Newspaper article THE JOURNAL RECORD

Dealing with Joint Ventures with Foreign Partners

Newspaper article THE JOURNAL RECORD

Dealing with Joint Ventures with Foreign Partners

Article excerpt

Without a doubt, a joint venture with a foreign partner is the fastest and least costly way for a manufacturing company to expand abroad. Thousands are being formed, but as they proliferate, American companies are learning, sometimes painfully, that these partnerships require constant revamping to survive.

Whatever the turmoil, the joint venture, once considered a peripheral operation, is becoming part of the corporate structure, as commonplace as the personnel department.

``There is a strategic imperative for companies to get worldwide positions very quickly, and the joint venture is suited to this task,'' said Christopher A. Bartlett, a Harvard Business School professor.

Few companies are wealthy enough to operate factories abroad or to maintain sales people and distribution networks overseas. Even those that can often choose to take on a partner anyway - to get at the partner's technology or simply to avoid bearing the entire cost of a risky enterprise. Even the giant Coca-Cola Co. joined with Britain's Cadbury-Schweppes PLC to build a canning and bottling plant in Yorkshire, England.

But what happens when the joint venture (or alliance, or marketing agreement, whatever the label) veers from its original goal?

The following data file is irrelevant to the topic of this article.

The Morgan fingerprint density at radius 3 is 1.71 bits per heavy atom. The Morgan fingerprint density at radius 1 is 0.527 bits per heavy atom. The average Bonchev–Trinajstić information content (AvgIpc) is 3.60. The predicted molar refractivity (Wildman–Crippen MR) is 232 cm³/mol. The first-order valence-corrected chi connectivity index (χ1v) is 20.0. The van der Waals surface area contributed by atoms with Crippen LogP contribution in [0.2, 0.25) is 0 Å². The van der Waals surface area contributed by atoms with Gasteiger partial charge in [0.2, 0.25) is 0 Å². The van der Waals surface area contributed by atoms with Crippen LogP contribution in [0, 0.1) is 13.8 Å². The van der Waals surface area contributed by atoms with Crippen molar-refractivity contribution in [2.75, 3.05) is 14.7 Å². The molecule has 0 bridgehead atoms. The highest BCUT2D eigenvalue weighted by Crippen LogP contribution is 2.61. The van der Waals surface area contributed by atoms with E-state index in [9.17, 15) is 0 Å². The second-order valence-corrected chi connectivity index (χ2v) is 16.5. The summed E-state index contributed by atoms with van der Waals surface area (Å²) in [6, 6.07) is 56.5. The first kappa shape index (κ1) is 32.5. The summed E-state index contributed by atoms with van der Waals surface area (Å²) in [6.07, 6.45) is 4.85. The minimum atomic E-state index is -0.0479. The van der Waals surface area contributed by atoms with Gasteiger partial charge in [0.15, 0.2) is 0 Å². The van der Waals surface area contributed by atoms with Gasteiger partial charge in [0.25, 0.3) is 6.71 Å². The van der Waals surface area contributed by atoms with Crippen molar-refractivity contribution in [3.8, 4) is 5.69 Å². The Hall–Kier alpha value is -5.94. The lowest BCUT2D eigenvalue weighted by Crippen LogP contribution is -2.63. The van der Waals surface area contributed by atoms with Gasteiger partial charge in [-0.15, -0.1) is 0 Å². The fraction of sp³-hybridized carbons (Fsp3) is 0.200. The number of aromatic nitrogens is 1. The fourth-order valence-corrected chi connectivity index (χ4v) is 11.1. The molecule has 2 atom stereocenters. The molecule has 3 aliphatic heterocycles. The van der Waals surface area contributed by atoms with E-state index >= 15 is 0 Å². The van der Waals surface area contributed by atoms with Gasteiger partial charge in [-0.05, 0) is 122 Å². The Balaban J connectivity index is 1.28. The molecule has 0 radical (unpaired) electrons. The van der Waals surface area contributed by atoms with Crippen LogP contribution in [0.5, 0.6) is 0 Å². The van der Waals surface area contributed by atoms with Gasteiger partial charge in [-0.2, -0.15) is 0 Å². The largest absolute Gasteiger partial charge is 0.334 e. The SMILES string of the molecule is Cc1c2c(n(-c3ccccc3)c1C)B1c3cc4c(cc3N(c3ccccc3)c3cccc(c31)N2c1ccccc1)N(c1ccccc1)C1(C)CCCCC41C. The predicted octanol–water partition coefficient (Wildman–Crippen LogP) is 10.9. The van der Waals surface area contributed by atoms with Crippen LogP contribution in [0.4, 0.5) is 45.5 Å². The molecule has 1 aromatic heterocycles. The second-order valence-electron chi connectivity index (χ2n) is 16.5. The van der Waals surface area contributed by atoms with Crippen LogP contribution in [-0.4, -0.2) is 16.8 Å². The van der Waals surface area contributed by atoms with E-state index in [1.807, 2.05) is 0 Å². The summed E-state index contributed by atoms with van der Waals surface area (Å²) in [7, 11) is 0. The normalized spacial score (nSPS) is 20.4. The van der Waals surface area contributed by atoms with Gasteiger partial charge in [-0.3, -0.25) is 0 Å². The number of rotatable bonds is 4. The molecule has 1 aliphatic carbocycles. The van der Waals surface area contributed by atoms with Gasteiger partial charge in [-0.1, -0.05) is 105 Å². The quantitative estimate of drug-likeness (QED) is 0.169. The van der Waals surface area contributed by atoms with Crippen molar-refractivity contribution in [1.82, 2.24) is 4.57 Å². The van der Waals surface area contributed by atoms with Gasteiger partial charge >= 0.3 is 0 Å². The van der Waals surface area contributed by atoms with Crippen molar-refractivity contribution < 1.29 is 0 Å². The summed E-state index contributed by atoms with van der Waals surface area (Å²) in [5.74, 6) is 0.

Or what do the partners do when the venture becomes much more important to one party than to the other?

Or how do they handle it when the alliance becomes so big and successful that it takes on a life of its own, beyond the control of either partner?

``They become mere shareholders,'' said Kenichi Ohmae, a managing director at McKinsey & Co., the management consulting firm. Ohmae and others predict that the joint venture trend will eventually produce a host of new, huge worldwide corporations - among them such emerging giants as Fuji-Xerox (both Fuji Photo Film Co. and Xerox Corp. make copiers) and Shin Caterpillar Mitsubishi (earth movers).

But along the route, the fallout rate is high. ``Many joint ventures, in fact, end up in buyouts, with one company gaining control of the enterprise,'' said Stephen Cooney of the National Association of Manufacturers.

That was how American Telephone and Telegraph Co. resolved its joint venture with Philips Industries NV, the electronics and communications giant of the Netherlands. The undertaking, in AT&'s opinion, quickly veered from its original goal.

In the early 1980s, having no overseas operations and seeking to become a multinational corporation overnight, AT&T established with Philips a jointly owned company to manufacture and market telecommunications equipment in Europe. AT&T supplied the technology; Philips the marketing clout.

AT&T, however, finally decided that while Philips was learning a lot about telecommunications, the Dutch company was not making enough of a marketing effort, AT&T officials said. So AT&T bought control of the venture. …

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